Stenhousemuir Football Club Are Warriors In Their Community!
Written By SPFL Trust Media Centre
“Warriors in the Community is the community arm of the football club which aims to have a positive impact on every household in Stenhousemuir and the surrounding areas,” says Jamie Kirk, Community Development Director at Stenhousemuir F.C. This is their mantra when it comes to their work in the local area and, such is his dedication, Jamie knows it off by heart.
The main focus of the SPFL Trust is to encourage, facilitate and highlight the great work its member clubs do and the activities on offer at Ochilview Park is an example of just how much smaller the clubs can play an active role in their community.
The success of their various projects saw the club become the first club in Central Scotland to achieve the SFA Quality Mark. As well this, they won the SFA’s Best Professional Club in the Community Award in 2012.
Various football programmes are at the heart of what Warriors in the Community provide. From as young as two-years-old all the way up to adulthood, there are football-based activities that everyone can get involved in. Stenhousemuir also take time to involve people with physical and mental conditions, working with organisations such as Key Housing.
These football sessions are not about developing players, however. Instead, the focus is on participation and well-being: “Can we deliver educational programmes? Can we find people who are isolated in the community and involve them?” asks Jamie.
“As long as they are happy and they are safe then the projects are productive – if they are an active member in their community then that’s perfect.”
Like many other member clubs, Stenhousemuir has taken the SPFL Trust’s flagship programme – Football Fans in Training (FFIT) – and offered it to their supporters. After last year’s success, they have just started running FFIT sessions for a second year and will later start the female sessions.
“That was one of my favourite projects, to be honest. It taught us a lot about our fan base and how we can engage with them. The people who were there made a difference: Andy McPhate and John Divers, who are well-known and well-liked supporters who do jobs within the club on a voluntary basis.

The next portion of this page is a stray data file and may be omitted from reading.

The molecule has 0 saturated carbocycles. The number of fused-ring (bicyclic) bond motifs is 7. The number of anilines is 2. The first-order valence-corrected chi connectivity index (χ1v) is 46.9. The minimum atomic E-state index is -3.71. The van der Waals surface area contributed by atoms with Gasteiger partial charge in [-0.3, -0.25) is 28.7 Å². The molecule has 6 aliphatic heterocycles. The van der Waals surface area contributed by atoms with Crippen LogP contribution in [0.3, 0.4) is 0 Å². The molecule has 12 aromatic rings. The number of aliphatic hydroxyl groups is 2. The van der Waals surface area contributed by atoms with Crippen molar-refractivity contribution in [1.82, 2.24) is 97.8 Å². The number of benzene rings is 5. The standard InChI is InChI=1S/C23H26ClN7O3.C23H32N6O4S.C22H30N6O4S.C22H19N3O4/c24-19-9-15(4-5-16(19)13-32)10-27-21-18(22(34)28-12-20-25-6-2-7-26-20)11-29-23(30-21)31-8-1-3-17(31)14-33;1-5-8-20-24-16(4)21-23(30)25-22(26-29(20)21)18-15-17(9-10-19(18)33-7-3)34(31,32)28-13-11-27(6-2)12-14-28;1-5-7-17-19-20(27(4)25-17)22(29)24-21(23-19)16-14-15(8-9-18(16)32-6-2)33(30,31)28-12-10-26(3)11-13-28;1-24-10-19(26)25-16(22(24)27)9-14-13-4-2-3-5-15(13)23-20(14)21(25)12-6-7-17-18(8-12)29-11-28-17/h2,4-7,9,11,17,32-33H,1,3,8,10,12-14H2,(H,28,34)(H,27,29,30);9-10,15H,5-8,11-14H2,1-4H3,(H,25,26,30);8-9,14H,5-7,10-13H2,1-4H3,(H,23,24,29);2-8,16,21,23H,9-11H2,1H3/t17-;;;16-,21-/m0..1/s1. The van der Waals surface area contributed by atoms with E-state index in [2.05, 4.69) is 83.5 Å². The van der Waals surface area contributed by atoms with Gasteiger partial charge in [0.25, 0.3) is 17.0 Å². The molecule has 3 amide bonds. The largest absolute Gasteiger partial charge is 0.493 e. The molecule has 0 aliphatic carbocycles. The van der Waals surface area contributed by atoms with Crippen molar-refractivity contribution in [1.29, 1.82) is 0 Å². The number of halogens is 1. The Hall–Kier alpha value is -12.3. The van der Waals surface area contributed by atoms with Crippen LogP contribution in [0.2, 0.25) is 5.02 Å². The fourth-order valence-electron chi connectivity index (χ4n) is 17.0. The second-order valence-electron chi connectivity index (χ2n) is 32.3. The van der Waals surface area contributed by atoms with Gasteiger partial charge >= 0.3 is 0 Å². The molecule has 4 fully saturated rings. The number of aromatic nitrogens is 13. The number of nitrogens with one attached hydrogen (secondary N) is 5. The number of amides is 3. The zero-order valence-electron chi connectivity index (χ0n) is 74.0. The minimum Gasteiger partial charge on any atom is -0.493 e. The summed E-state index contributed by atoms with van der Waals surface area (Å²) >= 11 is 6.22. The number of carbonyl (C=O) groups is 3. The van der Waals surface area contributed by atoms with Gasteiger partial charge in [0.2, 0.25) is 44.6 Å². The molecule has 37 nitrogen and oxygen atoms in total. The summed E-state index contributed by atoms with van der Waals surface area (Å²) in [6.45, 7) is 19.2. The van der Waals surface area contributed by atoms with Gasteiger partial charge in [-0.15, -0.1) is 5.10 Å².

“They have come along, with others, they’ve got healthier they’ve got fitter and you’ve got people leaving the sessions who aren’t Stenhousemuir supporters asking how we got on at the weekend. That engages a new influx of people, which is usually difficult to do.”
It’s not just football projects that the club runs. A recent grant from the Lottery Heritage Fund has seen the club venture into educational projects. Those without an interest in football can now also benefit from the activities the club provides, in this case by learning about World War I history from their local area.
With a clear message from the board about delivering a high-quality programme, Jamie acknowledges that the key to their success is the strength of the team he has around him and the mutual trust. He also alludes to the rewards of carrying out such programmes, randomly meeting past participants outside Ochilview and the surrounding areas.
“I can’t walk past them in the street without having a conversation. If you could bottle that to prove it, that’s the impact. That’s why we do it, that kind of anecdotal stuff is really important.”
Article written by Craig Cairns.